At SMTAI I was asked to participate on a two-person panel on the topic, Will Virtual Reality Soon be Used in Electronic Assembly? Readers will likely guess that I was the skeptic. Watch the video and see what you think.

As with self-driving autos, I think Industry 4.0 is a great idea and encourage the many people working on it, but I believe it will be quite a while before it arrives in any meaningful way to typical factories. In the meantime, let’s all work to ensure that the factories we currently operate approach Industry 3.0 are run efficiently with high uptimes.

Cheers,

Dr. Ron

 

EDA, All the Way

The market for electronics design software continues to outpace gains in overall electronics demand, with sales up 8% year-over-year in the September quarter. PCB/MCM tools rose even faster — up 13.4% for the period.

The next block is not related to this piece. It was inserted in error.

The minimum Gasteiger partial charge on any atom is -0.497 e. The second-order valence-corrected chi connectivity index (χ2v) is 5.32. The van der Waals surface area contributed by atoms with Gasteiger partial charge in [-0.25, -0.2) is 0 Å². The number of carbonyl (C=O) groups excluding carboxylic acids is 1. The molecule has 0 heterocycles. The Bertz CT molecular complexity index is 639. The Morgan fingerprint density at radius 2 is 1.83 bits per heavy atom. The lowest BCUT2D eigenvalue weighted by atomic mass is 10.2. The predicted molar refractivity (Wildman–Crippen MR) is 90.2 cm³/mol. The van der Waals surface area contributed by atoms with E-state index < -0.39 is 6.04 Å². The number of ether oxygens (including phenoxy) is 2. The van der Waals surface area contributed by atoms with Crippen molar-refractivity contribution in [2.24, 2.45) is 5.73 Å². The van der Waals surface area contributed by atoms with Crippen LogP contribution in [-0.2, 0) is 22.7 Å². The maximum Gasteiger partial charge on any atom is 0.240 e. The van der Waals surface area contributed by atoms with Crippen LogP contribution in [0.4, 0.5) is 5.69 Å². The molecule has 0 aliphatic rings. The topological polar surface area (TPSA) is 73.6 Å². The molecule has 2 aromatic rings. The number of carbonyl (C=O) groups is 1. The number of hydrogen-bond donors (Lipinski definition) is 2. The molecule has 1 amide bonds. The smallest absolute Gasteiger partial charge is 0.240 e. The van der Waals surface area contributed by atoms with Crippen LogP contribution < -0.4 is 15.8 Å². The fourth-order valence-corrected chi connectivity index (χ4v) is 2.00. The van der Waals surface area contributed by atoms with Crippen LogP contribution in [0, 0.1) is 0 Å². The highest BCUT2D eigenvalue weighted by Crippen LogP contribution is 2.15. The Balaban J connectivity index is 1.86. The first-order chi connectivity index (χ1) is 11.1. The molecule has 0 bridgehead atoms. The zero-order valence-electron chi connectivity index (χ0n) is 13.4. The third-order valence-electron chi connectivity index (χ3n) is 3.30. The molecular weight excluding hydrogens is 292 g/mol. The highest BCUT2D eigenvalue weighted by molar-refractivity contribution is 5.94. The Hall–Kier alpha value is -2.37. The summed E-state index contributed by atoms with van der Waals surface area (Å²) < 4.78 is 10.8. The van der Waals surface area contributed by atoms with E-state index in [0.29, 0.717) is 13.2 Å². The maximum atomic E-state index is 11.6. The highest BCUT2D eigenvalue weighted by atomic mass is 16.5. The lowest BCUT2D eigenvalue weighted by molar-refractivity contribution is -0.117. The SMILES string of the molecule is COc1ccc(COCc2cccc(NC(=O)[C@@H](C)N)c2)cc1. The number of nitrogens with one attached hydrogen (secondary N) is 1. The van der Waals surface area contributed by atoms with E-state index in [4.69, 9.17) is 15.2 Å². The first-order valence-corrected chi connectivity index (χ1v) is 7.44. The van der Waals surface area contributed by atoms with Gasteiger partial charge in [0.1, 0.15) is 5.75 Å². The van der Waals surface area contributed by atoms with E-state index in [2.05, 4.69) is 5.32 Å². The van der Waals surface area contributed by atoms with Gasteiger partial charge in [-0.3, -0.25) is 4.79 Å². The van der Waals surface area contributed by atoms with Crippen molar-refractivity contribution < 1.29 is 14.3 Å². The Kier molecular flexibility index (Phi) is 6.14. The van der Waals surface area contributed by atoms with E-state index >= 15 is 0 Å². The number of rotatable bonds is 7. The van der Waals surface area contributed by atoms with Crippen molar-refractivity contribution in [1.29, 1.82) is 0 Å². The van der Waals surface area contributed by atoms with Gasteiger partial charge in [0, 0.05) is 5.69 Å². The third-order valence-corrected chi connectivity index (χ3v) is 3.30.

Wally Rhines, president and CEO of Mentor and spokesman for the ESD Alliance of EDA companies, spoke with me about the results for the latest PCB Chat podcast.

 

Malingerers, or Just Millennials?

Peter Bigelow pens a timely and salient column on the current crop of new employees and the differences in culture with the veteran workforce. (Sample comment: “Collaboration cannot exist if everyone shows up to work at a different time.”)

As usual, Peter makes some fascinating observations. I’ll add my own 2 cents.

Smartphones, video games, etc. have a demonstrable affect on users (of any age, actually, but particularly youth). The constant stimulation of the digital world is addicting, and physically changes your brain structures. I’ve had to institute rules for my kids (ages 12 and 14) about screen use for even the simplest of activities. (They actually reached the point where, when they would see me pulling up to pick them up, they would then get on their latest mobile game while walking to the car).